Granted, as I mentioned earlier, the show was titled “The Buddha,” and hence it was about the Buddha, not necessarily about Buddhism. Nonetheless, I was very disappointed by what I saw as a one-dimensional presentation that missed many opportunities.

Friday, April 9, 2010

Article Swap Part 3

It's time again for the Article Swap Part 3, brainchild of Nate DeMontigny at the blog Precious Metal. Writing for my blog today is Emily Breder, author of the blog Peace Ground Zero. My post for the swap is appearing at Tanya McGinnity's blog Full Contact Enlightenment.

Sometimes we encounter passages in the canon that don't immediately fit into how we know the world today. Emily takes such a passage from the Digha Nikaya and shows us that even in some of the most arcane passages, the Buddha's lessons and guidance continue to have relevance today. Thank you Emily for this wonderful post! Read on!

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It started before we were in grade school and the first one was released. The boys began to disappear from the playgrounds and bicycles, changed somehow into shadows of their former selves. When the hormones became intense, they would flee their darkened lairs and pursue the teenaged girls (or boys) that existed outside, only to retreat back to their dungeons once the novelty of a new relationship had worn off. Nothing was more fascinating than their flickering worlds contained in those little electronic boxes, offering all the adventure and excitement that was stifled in suburbia.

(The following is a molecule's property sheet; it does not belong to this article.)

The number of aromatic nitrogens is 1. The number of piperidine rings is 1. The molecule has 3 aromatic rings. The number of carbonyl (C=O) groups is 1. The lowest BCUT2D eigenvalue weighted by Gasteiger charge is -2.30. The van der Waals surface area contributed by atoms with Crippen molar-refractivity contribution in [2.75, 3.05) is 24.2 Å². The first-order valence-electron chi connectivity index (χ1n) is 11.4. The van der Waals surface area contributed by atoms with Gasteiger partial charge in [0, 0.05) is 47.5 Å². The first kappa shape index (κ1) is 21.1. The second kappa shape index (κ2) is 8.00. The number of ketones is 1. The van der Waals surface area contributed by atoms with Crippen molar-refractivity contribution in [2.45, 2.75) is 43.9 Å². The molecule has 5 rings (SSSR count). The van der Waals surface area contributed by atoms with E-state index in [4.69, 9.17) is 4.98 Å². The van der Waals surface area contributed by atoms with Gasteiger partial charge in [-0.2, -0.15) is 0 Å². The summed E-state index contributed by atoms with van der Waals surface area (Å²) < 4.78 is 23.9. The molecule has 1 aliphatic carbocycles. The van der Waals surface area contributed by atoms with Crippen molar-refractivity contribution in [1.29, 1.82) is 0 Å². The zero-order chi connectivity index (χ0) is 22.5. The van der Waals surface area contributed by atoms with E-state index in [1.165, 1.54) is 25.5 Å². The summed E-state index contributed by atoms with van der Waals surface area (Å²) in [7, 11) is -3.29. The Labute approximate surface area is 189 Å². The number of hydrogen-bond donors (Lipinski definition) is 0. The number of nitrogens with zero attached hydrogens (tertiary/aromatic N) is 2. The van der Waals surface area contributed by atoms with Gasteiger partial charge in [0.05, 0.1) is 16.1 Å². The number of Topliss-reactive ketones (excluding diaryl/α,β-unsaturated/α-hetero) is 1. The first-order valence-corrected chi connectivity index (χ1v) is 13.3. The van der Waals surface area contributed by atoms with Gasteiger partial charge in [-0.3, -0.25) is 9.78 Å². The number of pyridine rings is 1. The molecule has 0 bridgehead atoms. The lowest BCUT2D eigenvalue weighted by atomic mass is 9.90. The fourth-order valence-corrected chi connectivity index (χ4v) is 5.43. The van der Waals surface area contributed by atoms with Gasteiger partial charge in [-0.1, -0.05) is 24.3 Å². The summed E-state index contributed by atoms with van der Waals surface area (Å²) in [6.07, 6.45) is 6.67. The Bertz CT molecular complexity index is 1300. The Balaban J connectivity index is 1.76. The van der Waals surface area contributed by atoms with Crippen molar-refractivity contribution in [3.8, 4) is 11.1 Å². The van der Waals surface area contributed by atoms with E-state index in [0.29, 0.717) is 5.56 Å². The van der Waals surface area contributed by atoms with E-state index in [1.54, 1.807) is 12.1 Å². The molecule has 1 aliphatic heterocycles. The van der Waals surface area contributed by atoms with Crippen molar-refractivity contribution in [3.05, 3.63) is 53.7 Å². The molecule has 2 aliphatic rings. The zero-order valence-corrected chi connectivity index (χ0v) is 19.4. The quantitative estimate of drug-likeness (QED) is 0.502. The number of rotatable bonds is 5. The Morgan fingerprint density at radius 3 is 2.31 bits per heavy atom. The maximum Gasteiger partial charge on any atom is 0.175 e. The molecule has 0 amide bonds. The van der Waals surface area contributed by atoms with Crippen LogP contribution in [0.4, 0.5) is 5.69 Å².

The gaming culture was born.

It was just a phase, right? Once adulthood came along, bringing with it adult responsibilities and cares, the childish escapism that home gaming systems offered would lose their appeal. Little did we know how tempting the next game would be; new stories, weapons, graphics and voice-overs to draw them in again and again. So willingly they march to the local store for midnight releases, sometimes in full costume (!!!) of their favorite character, even when well into their thirties.